Health & Wellness Articles

5 Mind-Body Exercises for a Healthier Heart

Holistic Ways to Boost Heart Health

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There are a myriad of factors that affect heart health. From regular exercise to smoking cessation to eating a nutritious diet, there are a number of things you can do to strengthen your heart. But did you know that the mind-body connection can also be a strong ally in reducing your risk of heart disease?

While many of us think of physical health when it comes to heart health, research shows that your mood, outlook, and stress levels strongly affect the body—and the heart. This means that heart disease prevention isn't just a matter of eating better or exercising; engaging in stress-reducing exercises and mind-body practices can significantly improve the health of your heart, too. As a bonus, these activities have other body and mind benefits, too, like boosting your mood, helping you focus, improving your fitness, and increasing your overall life satisfaction. Talk about a win-win!

Here are five mind-body activities you can incorporate into your healthy lifestyle to help your mind, body—and heart!

Yoga
Yoga is probably best known for its flexibility benefits, along with its ability to help you sleep better, feel better about yourself and promote mindfulness. But, yoga has also been shown to be a powerful contributor of heart health. In fact, according to November 2009 research published in the International Journal of Medical Engineering and Informatics, those who practice yoga have higher heart rate variability (a sign of a healthy heart) than those who do not regularly practice yoga. In addition, the study found that regular yogis had stronger parasympathetic control, which indicates better autonomic control over heart rate—a sign of a healthier heart.

Another recent study by Ohio State University researchers, published in the journal Psychosomatic Medicine, found that women who routinely practiced yoga had lower levels of the cytokine interleukin-6 (IL-6) in their blood. IL-6 is part of the body's inflammatory response and has been correlated with heart disease, stroke, type 2 diabetes, arthritis and a host of other age-related chronic diseases, making it a key marker in heart-health research. The women doing yoga also showed smaller increases in IL-6 in their blood after stressful experiences than women who were the same age and weight but who were not practicing yoga. Scientists believe that this indicates that yoga may also help people respond more calmly to stress in their everyday lives, which is a boon to heart health.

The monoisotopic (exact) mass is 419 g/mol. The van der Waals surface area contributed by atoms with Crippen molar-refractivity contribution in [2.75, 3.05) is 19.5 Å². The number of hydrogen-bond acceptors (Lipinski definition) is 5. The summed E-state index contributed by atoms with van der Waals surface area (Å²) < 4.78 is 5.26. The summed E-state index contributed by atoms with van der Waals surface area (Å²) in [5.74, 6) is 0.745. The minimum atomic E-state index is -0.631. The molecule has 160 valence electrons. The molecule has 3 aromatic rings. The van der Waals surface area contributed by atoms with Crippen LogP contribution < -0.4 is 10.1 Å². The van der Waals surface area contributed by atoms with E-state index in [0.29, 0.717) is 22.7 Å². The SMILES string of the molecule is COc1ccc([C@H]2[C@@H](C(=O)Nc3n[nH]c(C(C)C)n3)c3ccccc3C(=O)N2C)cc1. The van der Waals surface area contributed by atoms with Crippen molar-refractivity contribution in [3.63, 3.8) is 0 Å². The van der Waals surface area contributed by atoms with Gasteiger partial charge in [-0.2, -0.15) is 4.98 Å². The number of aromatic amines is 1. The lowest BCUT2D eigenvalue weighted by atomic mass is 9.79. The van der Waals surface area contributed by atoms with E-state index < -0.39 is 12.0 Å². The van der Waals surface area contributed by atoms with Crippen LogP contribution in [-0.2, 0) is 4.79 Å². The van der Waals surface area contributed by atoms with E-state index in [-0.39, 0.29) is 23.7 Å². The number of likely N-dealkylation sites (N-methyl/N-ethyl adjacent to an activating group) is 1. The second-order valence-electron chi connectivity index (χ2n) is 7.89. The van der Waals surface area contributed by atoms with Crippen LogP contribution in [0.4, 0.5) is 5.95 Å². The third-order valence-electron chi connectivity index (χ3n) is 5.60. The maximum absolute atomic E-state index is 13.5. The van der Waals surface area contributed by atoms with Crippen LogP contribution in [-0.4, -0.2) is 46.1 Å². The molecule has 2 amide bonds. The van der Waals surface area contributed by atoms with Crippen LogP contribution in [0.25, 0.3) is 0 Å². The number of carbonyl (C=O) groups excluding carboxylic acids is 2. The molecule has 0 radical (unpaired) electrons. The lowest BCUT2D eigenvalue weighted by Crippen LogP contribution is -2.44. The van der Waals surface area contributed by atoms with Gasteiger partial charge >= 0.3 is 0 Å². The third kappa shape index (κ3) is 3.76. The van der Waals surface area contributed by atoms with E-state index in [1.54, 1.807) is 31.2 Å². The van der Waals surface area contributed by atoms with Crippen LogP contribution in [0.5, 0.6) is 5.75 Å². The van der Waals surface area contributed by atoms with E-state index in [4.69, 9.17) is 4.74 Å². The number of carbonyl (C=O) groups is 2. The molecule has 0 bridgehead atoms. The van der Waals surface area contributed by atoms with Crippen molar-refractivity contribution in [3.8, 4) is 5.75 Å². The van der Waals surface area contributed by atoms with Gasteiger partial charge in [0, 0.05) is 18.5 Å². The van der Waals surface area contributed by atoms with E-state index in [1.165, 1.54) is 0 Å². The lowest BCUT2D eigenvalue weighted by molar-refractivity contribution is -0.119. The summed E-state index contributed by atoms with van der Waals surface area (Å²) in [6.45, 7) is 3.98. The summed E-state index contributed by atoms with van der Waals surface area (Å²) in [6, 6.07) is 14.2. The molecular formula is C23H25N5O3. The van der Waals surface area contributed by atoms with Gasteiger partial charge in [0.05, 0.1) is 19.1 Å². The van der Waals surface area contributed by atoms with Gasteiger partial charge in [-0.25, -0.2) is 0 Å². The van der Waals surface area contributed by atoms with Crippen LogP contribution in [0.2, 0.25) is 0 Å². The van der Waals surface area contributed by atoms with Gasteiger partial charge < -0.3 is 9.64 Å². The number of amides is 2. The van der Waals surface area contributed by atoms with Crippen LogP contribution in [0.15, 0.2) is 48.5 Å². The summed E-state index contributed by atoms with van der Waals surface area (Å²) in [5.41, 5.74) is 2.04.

Although researchers can't exactly pinpoint which part of yoga—the breathing, stretching, relaxation or meditation—is responsible for the positive results, it's encouraging to say the least!
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About The Author

Jennipher Walters Jennipher Walters
Jenn is the CEO and co-founder of the healthy living websites FitBottomeGirls.com, FitBottomedMamas.com and FitBottomedEats.com. A certified personal trainer, health coach and group exercise instructor, she also holds an MA in health journalism and is the author of The Fit Bottomed Girls Anti-Diet book (Random House, 2014).

See all of Jenn's articles.

Member Comments

  • HONEYJI
    Great article! Yoga is such a health and powerful way for folks to be fit and no matter what your physical situation you can begin. (Chair yoga, beginners yoga). Thanks for the info about TM - I've been practicing regularly for over 10 years and it has changed my life is so many ways. On top of that list is managing stress better and feeling great! - 12/8/2014 11:15:32 AM
  • Good article! Thanks - 6/13/2014 6:25:37 AM
  • I never knew that yoga can reduce the risk of heart disease. I really enjoy yoga and meditation. This article inspires me to continue making time in my schedule do to each one, and how beneficial it will be for my health. - 8/31/2013 8:54:44 PM
  • I really liked this article. I have been looking for something simple I can do at home or a work. Sometimes I forget to relax and I go home with pain in my neck or back. - 8/31/2013 2:08:51 PM
  • Great article. - 8/4/2013 5:26:23 PM
  • I am a singer and a vocal instructor. The vocal exercises I do every day for myself and working with my students requires deep breathing and the vowels we use, from my point of view, puts you in a similar place as the "om"...I always come away feeling very strong, satisfied and fulfilled. Even if you have never thought of yourself as a singer, the lessons can be a definite health benefit. I've had many through the years who study just for fun, discipline and satisfaction. - 6/7/2013 8:08:16 AM
  • KATIEBATEY
    Chris: karate isn't good for rehabilitation heart patients.

    All this though I already do, lots of isometric. Swimming, walking, biking, yoga, bellydance and yes even hula hoop!
    - 9/10/2012 5:06:31 PM
  • Yeah I agree - I also thought they would have mention karate as one of the tenets is Zen Breathing. I know that there was a Catholic meditation group in my diocese. I don't know what happened to it as I hadn't heard about it for a while. - 2/19/2012 9:14:39 PM
  • One possible additional group of options which I would like to have seen mentioned (and what research has shown concerning their effects on heart health) would be ones such as religious practices - such as prayer (which might be considered in a similar group as TM), and religious attendance/worshi
    p activities. Maybe a follow-up that addresses what studies have shown on the relation of those (of varying religious backgrounds) types of activities/follow
    ings/practices. - 4/5/2011 5:59:26 PM

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